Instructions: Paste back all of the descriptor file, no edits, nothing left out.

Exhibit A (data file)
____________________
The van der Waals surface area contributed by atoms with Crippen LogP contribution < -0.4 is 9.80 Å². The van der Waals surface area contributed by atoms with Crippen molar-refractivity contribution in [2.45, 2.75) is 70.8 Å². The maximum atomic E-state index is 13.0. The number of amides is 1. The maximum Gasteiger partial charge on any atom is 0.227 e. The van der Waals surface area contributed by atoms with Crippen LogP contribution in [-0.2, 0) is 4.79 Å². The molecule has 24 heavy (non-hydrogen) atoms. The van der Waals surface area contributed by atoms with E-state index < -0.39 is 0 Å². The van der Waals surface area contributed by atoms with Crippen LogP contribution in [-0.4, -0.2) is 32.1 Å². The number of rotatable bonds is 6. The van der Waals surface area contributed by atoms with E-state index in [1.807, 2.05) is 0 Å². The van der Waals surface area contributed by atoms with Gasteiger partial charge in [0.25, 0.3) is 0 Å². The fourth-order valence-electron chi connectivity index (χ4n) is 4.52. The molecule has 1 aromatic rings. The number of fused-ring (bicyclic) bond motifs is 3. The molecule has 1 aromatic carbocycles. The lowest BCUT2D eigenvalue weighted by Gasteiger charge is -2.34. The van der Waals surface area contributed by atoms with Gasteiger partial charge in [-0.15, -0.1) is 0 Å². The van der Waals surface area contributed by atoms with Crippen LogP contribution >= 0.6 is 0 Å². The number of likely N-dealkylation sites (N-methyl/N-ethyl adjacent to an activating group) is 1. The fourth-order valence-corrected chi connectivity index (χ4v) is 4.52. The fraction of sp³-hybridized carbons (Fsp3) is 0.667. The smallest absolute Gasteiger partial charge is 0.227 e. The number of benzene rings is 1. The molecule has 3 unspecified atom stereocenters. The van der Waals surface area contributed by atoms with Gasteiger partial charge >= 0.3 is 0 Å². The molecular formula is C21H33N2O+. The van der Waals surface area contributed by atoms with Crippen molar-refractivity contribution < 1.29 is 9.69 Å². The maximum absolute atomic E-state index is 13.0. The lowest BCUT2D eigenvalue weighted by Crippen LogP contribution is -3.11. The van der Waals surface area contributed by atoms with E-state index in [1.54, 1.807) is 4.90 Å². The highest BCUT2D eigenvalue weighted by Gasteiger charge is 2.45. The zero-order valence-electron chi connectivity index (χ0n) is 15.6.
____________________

The van der Waals surface area contributed by atoms with Crippen LogP contribution < -0.4 is 9.80 Å². The van der Waals surface area contributed by atoms with Crippen molar-refractivity contribution in [2.45, 2.75) is 70.8 Å². The maximum atomic E-state index is 13.0. The number of amides is 1. The maximum Gasteiger partial charge on any atom is 0.227 e. The van der Waals surface area contributed by atoms with Crippen LogP contribution in [-0.2, 0) is 4.79 Å². The molecule has 24 heavy (non-hydrogen) atoms. The van der Waals surface area contributed by atoms with E-state index < -0.39 is 0 Å². The van der Waals surface area contributed by atoms with Crippen LogP contribution in [-0.4, -0.2) is 32.1 Å². The number of rotatable bonds is 6. The van der Waals surface area contributed by atoms with E-state index in [1.807, 2.05) is 0 Å². The van der Waals surface area contributed by atoms with Gasteiger partial charge in [0.25, 0.3) is 0 Å². The fourth-order valence-electron chi connectivity index (χ4n) is 4.52. The molecule has 1 aromatic rings. The number of fused-ring (bicyclic) bond motifs is 3. The molecule has 1 aromatic carbocycles. The lowest BCUT2D eigenvalue weighted by Gasteiger charge is -2.34. The van der Waals surface area contributed by atoms with Gasteiger partial charge in [-0.15, -0.1) is 0 Å². The van der Waals surface area contributed by atoms with Crippen LogP contribution >= 0.6 is 0 Å². The number of likely N-dealkylation sites (N-methyl/N-ethyl adjacent to an activating group) is 1. The fourth-order valence-corrected chi connectivity index (χ4v) is 4.52. The fraction of sp³-hybridized carbons (Fsp3) is 0.667. The smallest absolute Gasteiger partial charge is 0.227 e. The number of benzene rings is 1. The molecule has 3 unspecified atom stereocenters. The van der Waals surface area contributed by atoms with Gasteiger partial charge >= 0.3 is 0 Å². The molecular formula is C21H33N2O+. The van der Waals surface area contributed by atoms with Crippen molar-refractivity contribution < 1.29 is 9.69 Å². The maximum absolute atomic E-state index is 13.0. The lowest BCUT2D eigenvalue weighted by Crippen LogP contribution is -3.11. The van der Waals surface area contributed by atoms with E-state index in [1.54, 1.807) is 4.90 Å². The highest BCUT2D eigenvalue weighted by Gasteiger charge is 2.45. The zero-order valence-electron chi connectivity index (χ0n) is 15.6.